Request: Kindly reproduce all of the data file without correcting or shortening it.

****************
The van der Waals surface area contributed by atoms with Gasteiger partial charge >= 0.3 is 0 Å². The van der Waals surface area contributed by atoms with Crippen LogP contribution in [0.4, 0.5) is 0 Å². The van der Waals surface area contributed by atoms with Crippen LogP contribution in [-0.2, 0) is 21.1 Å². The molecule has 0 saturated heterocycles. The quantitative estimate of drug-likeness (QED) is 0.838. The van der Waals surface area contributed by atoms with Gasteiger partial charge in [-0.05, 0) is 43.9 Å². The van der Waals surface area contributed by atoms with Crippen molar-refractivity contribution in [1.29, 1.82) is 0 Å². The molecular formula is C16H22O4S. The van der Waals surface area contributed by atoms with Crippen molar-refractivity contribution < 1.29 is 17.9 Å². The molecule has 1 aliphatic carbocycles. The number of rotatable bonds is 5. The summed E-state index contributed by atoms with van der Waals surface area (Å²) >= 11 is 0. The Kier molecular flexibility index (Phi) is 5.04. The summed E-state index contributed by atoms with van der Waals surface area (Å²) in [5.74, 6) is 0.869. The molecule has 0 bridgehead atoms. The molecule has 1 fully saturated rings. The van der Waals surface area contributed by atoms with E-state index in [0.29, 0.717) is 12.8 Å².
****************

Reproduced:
The van der Waals surface area contributed by atoms with Gasteiger partial charge >= 0.3 is 0 Å². The van der Waals surface area contributed by atoms with Crippen LogP contribution in [0.4, 0.5) is 0 Å². The van der Waals surface area contributed by atoms with Crippen LogP contribution in [-0.2, 0) is 21.1 Å². The molecule has 0 saturated heterocycles. The quantitative estimate of drug-likeness (QED) is 0.838. The van der Waals surface area contributed by atoms with Gasteiger partial charge in [-0.05, 0) is 43.9 Å². The van der Waals surface area contributed by atoms with Crippen molar-refractivity contribution in [1.29, 1.82) is 0 Å². The molecular formula is C16H22O4S. The van der Waals surface area contributed by atoms with Crippen molar-refractivity contribution < 1.29 is 17.9 Å². The molecule has 1 aliphatic carbocycles. The number of rotatable bonds is 5. The summed E-state index contributed by atoms with van der Waals surface area (Å²) >= 11 is 0. The Kier molecular flexibility index (Phi) is 5.04. The summed E-state index contributed by atoms with van der Waals surface area (Å²) in [5.74, 6) is 0.869. The molecule has 0 bridgehead atoms. The molecule has 1 fully saturated rings. The van der Waals surface area contributed by atoms with E-state index in [0.29, 0.717) is 12.8 Å².